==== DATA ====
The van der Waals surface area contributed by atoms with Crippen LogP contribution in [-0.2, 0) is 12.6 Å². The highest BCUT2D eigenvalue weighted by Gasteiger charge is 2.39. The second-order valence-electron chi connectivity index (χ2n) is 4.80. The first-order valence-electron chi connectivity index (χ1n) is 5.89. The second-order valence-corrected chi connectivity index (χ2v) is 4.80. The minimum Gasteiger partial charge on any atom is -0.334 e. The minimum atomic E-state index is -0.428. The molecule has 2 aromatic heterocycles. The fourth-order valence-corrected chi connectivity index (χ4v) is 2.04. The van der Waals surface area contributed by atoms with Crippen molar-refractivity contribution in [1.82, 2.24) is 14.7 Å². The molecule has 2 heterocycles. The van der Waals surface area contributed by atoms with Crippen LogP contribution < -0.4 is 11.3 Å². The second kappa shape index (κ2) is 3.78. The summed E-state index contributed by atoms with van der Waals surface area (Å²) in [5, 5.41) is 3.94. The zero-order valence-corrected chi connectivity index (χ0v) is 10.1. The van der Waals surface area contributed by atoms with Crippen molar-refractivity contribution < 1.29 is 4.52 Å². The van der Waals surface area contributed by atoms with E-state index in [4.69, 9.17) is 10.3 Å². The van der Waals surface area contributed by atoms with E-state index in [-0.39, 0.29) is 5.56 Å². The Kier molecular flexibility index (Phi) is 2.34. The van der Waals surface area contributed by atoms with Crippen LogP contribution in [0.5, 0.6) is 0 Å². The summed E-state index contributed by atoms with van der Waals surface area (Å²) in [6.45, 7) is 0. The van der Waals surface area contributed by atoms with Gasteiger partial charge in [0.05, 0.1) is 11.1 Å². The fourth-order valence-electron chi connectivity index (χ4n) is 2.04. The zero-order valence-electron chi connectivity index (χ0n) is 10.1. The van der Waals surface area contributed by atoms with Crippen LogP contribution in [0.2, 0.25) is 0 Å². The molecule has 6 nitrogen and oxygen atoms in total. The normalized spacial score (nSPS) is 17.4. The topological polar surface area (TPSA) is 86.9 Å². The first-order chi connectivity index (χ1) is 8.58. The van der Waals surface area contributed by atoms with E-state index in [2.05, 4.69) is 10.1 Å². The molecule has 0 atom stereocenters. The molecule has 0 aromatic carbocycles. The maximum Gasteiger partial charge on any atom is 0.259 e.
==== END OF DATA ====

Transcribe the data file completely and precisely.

The van der Waals surface area contributed by atoms with Crippen LogP contribution in [-0.2, 0) is 12.6 Å². The highest BCUT2D eigenvalue weighted by Gasteiger charge is 2.39. The second-order valence-electron chi connectivity index (χ2n) is 4.80. The first-order valence-electron chi connectivity index (χ1n) is 5.89. The second-order valence-corrected chi connectivity index (χ2v) is 4.80. The minimum Gasteiger partial charge on any atom is -0.334 e. The minimum atomic E-state index is -0.428. The molecule has 2 aromatic heterocycles. The fourth-order valence-corrected chi connectivity index (χ4v) is 2.04. The van der Waals surface area contributed by atoms with Crippen molar-refractivity contribution in [1.82, 2.24) is 14.7 Å². The molecule has 2 heterocycles. The van der Waals surface area contributed by atoms with Crippen LogP contribution < -0.4 is 11.3 Å². The second kappa shape index (κ2) is 3.78. The summed E-state index contributed by atoms with van der Waals surface area (Å²) in [5, 5.41) is 3.94. The zero-order valence-corrected chi connectivity index (χ0v) is 10.1. The van der Waals surface area contributed by atoms with Crippen molar-refractivity contribution < 1.29 is 4.52 Å². The van der Waals surface area contributed by atoms with E-state index in [4.69, 9.17) is 10.3 Å². The van der Waals surface area contributed by atoms with E-state index in [-0.39, 0.29) is 5.56 Å². The Kier molecular flexibility index (Phi) is 2.34. The van der Waals surface area contributed by atoms with Crippen LogP contribution in [0.5, 0.6) is 0 Å². The summed E-state index contributed by atoms with van der Waals surface area (Å²) in [6.45, 7) is 0. The van der Waals surface area contributed by atoms with Gasteiger partial charge in [0.05, 0.1) is 11.1 Å². The fourth-order valence-electron chi connectivity index (χ4n) is 2.04. The zero-order valence-electron chi connectivity index (χ0n) is 10.1. The van der Waals surface area contributed by atoms with Crippen LogP contribution in [0.2, 0.25) is 0 Å². The molecule has 6 nitrogen and oxygen atoms in total. The normalized spacial score (nSPS) is 17.4. The topological polar surface area (TPSA) is 86.9 Å². The first-order chi connectivity index (χ1) is 8.58. The van der Waals surface area contributed by atoms with E-state index in [2.05, 4.69) is 10.1 Å². The molecule has 0 atom stereocenters. The molecule has 0 aromatic carbocycles. The maximum Gasteiger partial charge on any atom is 0.259 e.